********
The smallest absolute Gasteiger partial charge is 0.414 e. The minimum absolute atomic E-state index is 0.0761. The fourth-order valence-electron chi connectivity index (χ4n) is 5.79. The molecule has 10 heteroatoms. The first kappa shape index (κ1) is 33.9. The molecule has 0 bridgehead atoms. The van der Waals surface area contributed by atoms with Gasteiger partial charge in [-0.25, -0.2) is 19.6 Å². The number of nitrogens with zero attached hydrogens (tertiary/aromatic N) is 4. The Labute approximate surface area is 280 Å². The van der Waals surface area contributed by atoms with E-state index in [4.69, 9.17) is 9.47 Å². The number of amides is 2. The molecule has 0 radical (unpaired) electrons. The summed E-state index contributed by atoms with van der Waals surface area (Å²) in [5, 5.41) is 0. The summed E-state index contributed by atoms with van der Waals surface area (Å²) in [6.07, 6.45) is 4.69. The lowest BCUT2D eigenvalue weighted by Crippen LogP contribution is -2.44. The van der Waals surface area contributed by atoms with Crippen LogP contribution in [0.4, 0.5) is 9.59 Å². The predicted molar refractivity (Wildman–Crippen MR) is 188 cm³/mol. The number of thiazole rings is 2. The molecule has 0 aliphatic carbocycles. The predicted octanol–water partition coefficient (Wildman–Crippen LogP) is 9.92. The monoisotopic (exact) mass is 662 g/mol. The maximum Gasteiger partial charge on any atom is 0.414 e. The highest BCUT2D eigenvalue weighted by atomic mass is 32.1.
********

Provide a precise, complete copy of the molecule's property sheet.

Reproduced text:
The smallest absolute Gasteiger partial charge is 0.414 e. The minimum absolute atomic E-state index is 0.0761. The fourth-order valence-electron chi connectivity index (χ4n) is 5.79. The molecule has 10 heteroatoms. The first kappa shape index (κ1) is 33.9. The molecule has 0 bridgehead atoms. The van der Waals surface area contributed by atoms with Gasteiger partial charge in [-0.25, -0.2) is 19.6 Å². The number of nitrogens with zero attached hydrogens (tertiary/aromatic N) is 4. The Labute approximate surface area is 280 Å². The van der Waals surface area contributed by atoms with E-state index in [4.69, 9.17) is 9.47 Å². The number of amides is 2. The molecule has 0 radical (unpaired) electrons. The summed E-state index contributed by atoms with van der Waals surface area (Å²) in [5, 5.41) is 0. The summed E-state index contributed by atoms with van der Waals surface area (Å²) in [6.07, 6.45) is 4.69. The lowest BCUT2D eigenvalue weighted by Crippen LogP contribution is -2.44. The van der Waals surface area contributed by atoms with Crippen LogP contribution in [0.4, 0.5) is 9.59 Å². The predicted molar refractivity (Wildman–Crippen MR) is 188 cm³/mol. The number of thiazole rings is 2. The molecule has 0 aliphatic carbocycles. The predicted octanol–water partition coefficient (Wildman–Crippen LogP) is 9.92. The monoisotopic (exact) mass is 662 g/mol. The maximum Gasteiger partial charge on any atom is 0.414 e. The highest BCUT2D eigenvalue weighted by atomic mass is 32.1.